How Northern Ireland Protocol has become an issue in vaccine delivery

PA

The EU has moved to temporarily override part of Brexit’s Northern Ireland Protocol, which governs the region’s trading arrangements with the bloc and the rest of the UK.

Here are answers to some of the main questions about the protocol and how it has become caught up in a row over Covid vaccines.

– What is the protocol?

It was the resolution to the main sticking point in the Brexit divorce talks – the Irish border.

In order to avoid disrupting cross-border trade and a return of checkpoints along the politically sensitive frontier, the EU and UK essentially agreed to move new regulatory and customs processes to the Irish Sea.

A group of horse riders crosses the border from the Republic of Ireland into Northern Ireland at Carrickcarnan in Co Louth (Niall Carson/PA)
A group of horse riders crosses the border from the Republic of Ireland into Northern Ireland at Carrickcarnan in Co Louth (Niall Carson/PA)

That means the checks are now focused on trade between Great Britain and Northern Ireland while goods are supposed to be able to move freely within the island of Ireland.

Trade between Northern Ireland and Great Britain is largely unaffected by the protocol and remains free flowing.

It is movement in the other direction when the new red tape applies.

– How is it structured?

Under the terms of the protocol, Northern Ireland remains in the EU single market for goods.

Northern Ireland also applies EU customs rules at its ports, even though the region is still part of the UK customs territory.

The Port of Belfast (Liam McBurney/PA)
The Port of Belfast (Liam McBurney/PA)

The protocol also sees Northern Ireland follow certain EU rules on state aid and VAT on goods.

– What is Article 16 of the protocol?

This is a mechanism within the protocol that gives the EU and UK the ability to unilaterally suspend aspects of its operations if either side considers that aspect is causing “economic, societal or environmental difficulties”.

A lorry passes under a sign for the Stena Line Terminal 4 between Belfast and Cairnryan (Liam McBurney/PA)
A lorry passes under a sign for the Stena Line Terminal 4 between Belfast and Cairnryan (Liam McBurney/PA)

It is only supposed to be triggered in the face of “serious” problems but there is no definition of what constitutes serious.

If one side triggers Article 16, the other side is open to taking rebalancing action in response.

Article 16 is supposed to be a temporary measure, essentially an emergency break, with both sides expected to then work to address the problem.

– Why has the EU triggered it?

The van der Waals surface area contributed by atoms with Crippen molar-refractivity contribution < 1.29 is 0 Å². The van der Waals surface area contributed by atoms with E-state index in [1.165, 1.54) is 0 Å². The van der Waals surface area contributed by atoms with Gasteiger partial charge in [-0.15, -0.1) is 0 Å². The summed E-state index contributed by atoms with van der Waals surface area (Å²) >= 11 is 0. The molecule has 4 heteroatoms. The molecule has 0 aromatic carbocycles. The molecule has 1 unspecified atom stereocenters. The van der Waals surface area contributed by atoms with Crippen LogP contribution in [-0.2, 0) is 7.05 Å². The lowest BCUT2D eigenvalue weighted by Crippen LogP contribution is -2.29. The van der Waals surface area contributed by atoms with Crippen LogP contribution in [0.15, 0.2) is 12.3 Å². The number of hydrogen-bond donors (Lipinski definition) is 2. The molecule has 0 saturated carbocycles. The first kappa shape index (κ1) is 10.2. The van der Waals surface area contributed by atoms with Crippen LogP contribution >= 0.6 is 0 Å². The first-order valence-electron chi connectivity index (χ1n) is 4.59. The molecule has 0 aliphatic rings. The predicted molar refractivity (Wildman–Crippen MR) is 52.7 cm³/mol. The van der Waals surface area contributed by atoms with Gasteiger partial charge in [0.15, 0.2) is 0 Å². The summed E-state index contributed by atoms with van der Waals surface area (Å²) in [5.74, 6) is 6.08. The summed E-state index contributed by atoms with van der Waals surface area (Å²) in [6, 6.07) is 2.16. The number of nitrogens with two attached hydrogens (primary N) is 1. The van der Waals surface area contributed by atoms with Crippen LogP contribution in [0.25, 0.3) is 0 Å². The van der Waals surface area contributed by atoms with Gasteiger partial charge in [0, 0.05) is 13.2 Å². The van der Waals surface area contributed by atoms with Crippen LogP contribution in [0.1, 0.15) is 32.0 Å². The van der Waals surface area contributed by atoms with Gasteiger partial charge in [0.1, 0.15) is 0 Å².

The move is part of the bloc’s efforts to place controls on the export of Covid vaccines amid its row with AstraZeneca over its supply contract.

The EU is seeking to frustrate the movement of vaccines produced within its members states to other countries.

In a UK context, the NI protocol theoretically presents a backdoor for exporters to circumvent those controls and move vaccines into the UK unfettered.

Used hypodermic syringes used to administer Oxford-AstraZeneca Covid-19 vaccine inside a sharps box (Ben Birchall/PA)
Used hypodermic syringes used to administer Oxford-AstraZeneca Covid-19 vaccine inside a sharps box (Ben Birchall/PA)

That is because trade from the EU into NI is unrestricted under the protocol, as is trade from NI to GB.

Triggering Article 16 in respect of the movement of the vaccines closes that backdoor.

– Will it impact vaccine supplies into Northern Ireland?

Not in the short term.

Vaccines are currently transported into Northern Ireland from Great Britain as part of the Government’s UK-wide rollout.

– Is this the first mention of triggering Article 16?

No. Northern Ireland unionists have been calling on the UK Government to trigger it almost from the minute the transition period ended on December 31 in response to disruption of trade between GB and NI.

Added bureaucracy created by the protocol has hampered the movement of many products in the first weeks of its operation.

People take part in an Irish unity march as they cross the Lifford Bridge, from Donegal, which marks the border between Strabane in County Tyrone, Northern Ireland, and Lifford in County Donegal in the Republic of Ireland (Niall Carson/File/PA)
People take part in an Irish unity march as they cross the Lifford Bridge, from Donegal, which marks the border between Strabane in County Tyrone, Northern Ireland, and Lifford in County Donegal in the Republic of Ireland (Niall Carson/File/PA)

The Government has resisted the calls, characterising the issues around GB/NI trade as teething problems.

The Government has portrayed Article 16 as very much a nuclear option.

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